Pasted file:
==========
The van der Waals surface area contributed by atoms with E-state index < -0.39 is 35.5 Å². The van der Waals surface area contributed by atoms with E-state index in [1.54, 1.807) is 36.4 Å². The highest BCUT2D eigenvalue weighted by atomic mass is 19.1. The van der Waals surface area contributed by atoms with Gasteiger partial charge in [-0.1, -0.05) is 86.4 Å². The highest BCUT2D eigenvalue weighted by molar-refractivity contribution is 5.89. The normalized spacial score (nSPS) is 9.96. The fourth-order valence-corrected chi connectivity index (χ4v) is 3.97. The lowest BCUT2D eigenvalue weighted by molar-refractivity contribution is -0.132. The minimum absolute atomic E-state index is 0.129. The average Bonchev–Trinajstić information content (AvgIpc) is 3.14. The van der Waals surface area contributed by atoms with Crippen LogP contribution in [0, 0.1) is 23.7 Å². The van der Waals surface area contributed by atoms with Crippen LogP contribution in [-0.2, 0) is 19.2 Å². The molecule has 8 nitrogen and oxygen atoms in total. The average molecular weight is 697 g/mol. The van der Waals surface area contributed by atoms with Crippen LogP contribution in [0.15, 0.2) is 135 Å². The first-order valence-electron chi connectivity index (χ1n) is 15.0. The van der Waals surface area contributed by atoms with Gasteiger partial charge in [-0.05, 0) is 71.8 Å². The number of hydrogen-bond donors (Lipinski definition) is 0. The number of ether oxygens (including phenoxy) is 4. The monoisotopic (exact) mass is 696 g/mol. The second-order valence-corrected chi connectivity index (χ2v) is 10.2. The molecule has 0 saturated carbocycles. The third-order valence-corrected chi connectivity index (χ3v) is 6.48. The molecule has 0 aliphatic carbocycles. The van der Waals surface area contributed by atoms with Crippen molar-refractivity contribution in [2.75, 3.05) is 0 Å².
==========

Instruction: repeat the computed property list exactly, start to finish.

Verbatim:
The van der Waals surface area contributed by atoms with E-state index < -0.39 is 35.5 Å². The van der Waals surface area contributed by atoms with E-state index in [1.54, 1.807) is 36.4 Å². The highest BCUT2D eigenvalue weighted by atomic mass is 19.1. The van der Waals surface area contributed by atoms with Gasteiger partial charge in [-0.1, -0.05) is 86.4 Å². The highest BCUT2D eigenvalue weighted by molar-refractivity contribution is 5.89. The normalized spacial score (nSPS) is 9.96. The fourth-order valence-corrected chi connectivity index (χ4v) is 3.97. The lowest BCUT2D eigenvalue weighted by molar-refractivity contribution is -0.132. The minimum absolute atomic E-state index is 0.129. The average Bonchev–Trinajstić information content (AvgIpc) is 3.14. The van der Waals surface area contributed by atoms with Crippen LogP contribution in [0, 0.1) is 23.7 Å². The van der Waals surface area contributed by atoms with Crippen LogP contribution in [-0.2, 0) is 19.2 Å². The molecule has 8 nitrogen and oxygen atoms in total. The average molecular weight is 697 g/mol. The van der Waals surface area contributed by atoms with Crippen LogP contribution in [0.15, 0.2) is 135 Å². The first-order valence-electron chi connectivity index (χ1n) is 15.0. The van der Waals surface area contributed by atoms with Gasteiger partial charge in [-0.05, 0) is 71.8 Å². The number of hydrogen-bond donors (Lipinski definition) is 0. The number of ether oxygens (including phenoxy) is 4. The monoisotopic (exact) mass is 696 g/mol. The second-order valence-corrected chi connectivity index (χ2v) is 10.2. The molecule has 0 saturated carbocycles. The third-order valence-corrected chi connectivity index (χ3v) is 6.48. The molecule has 0 aliphatic carbocycles. The van der Waals surface area contributed by atoms with Crippen molar-refractivity contribution in [2.75, 3.05) is 0 Å².